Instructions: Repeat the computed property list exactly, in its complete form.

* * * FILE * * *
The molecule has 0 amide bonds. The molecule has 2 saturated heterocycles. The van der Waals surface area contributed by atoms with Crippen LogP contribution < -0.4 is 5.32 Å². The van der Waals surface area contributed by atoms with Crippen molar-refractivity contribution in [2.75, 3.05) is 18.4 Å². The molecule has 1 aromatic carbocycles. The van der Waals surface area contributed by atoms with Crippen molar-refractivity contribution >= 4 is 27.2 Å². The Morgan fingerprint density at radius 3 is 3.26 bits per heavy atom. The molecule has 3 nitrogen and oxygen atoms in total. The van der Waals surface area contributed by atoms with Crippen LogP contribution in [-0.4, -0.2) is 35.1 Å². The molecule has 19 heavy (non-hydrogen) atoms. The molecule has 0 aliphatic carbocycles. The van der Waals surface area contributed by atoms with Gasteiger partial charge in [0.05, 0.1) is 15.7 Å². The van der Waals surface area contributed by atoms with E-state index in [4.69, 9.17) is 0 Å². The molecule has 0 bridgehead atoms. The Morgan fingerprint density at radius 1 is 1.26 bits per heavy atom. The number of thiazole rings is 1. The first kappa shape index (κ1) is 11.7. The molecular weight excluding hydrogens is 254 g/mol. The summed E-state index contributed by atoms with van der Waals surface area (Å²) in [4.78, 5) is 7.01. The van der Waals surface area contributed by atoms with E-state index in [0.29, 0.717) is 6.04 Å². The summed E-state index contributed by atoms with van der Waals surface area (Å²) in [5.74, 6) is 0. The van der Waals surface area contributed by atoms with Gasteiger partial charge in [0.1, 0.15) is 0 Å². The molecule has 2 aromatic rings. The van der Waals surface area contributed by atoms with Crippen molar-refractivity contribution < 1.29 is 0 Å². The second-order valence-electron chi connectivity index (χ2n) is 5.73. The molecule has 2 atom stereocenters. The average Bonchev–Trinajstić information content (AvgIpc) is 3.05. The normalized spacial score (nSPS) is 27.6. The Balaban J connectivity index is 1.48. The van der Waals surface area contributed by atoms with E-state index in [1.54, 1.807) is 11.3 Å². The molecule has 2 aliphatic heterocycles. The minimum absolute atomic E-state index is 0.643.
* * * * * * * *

The molecule has 0 amide bonds. The molecule has 2 saturated heterocycles. The van der Waals surface area contributed by atoms with Crippen LogP contribution < -0.4 is 5.32 Å². The van der Waals surface area contributed by atoms with Crippen molar-refractivity contribution in [2.75, 3.05) is 18.4 Å². The molecule has 1 aromatic carbocycles. The van der Waals surface area contributed by atoms with Crippen molar-refractivity contribution >= 4 is 27.2 Å². The Morgan fingerprint density at radius 3 is 3.26 bits per heavy atom. The molecule has 3 nitrogen and oxygen atoms in total. The van der Waals surface area contributed by atoms with Crippen LogP contribution in [-0.4, -0.2) is 35.1 Å². The molecule has 19 heavy (non-hydrogen) atoms. The molecule has 0 aliphatic carbocycles. The van der Waals surface area contributed by atoms with Gasteiger partial charge in [0.05, 0.1) is 15.7 Å². The van der Waals surface area contributed by atoms with E-state index in [4.69, 9.17) is 0 Å². The molecule has 0 bridgehead atoms. The Morgan fingerprint density at radius 1 is 1.26 bits per heavy atom. The number of thiazole rings is 1. The first kappa shape index (κ1) is 11.7. The molecular weight excluding hydrogens is 254 g/mol. The summed E-state index contributed by atoms with van der Waals surface area (Å²) in [4.78, 5) is 7.01. The van der Waals surface area contributed by atoms with E-state index in [0.29, 0.717) is 6.04 Å². The summed E-state index contributed by atoms with van der Waals surface area (Å²) in [5.74, 6) is 0. The van der Waals surface area contributed by atoms with Gasteiger partial charge in [0.1, 0.15) is 0 Å². The molecule has 2 aromatic rings. The van der Waals surface area contributed by atoms with Crippen molar-refractivity contribution < 1.29 is 0 Å². The second-order valence-electron chi connectivity index (χ2n) is 5.73. The molecule has 2 atom stereocenters. The average Bonchev–Trinajstić information content (AvgIpc) is 3.05. The normalized spacial score (nSPS) is 27.6. The Balaban J connectivity index is 1.48. The van der Waals surface area contributed by atoms with E-state index in [1.54, 1.807) is 11.3 Å². The molecule has 2 aliphatic heterocycles. The minimum absolute atomic E-state index is 0.643.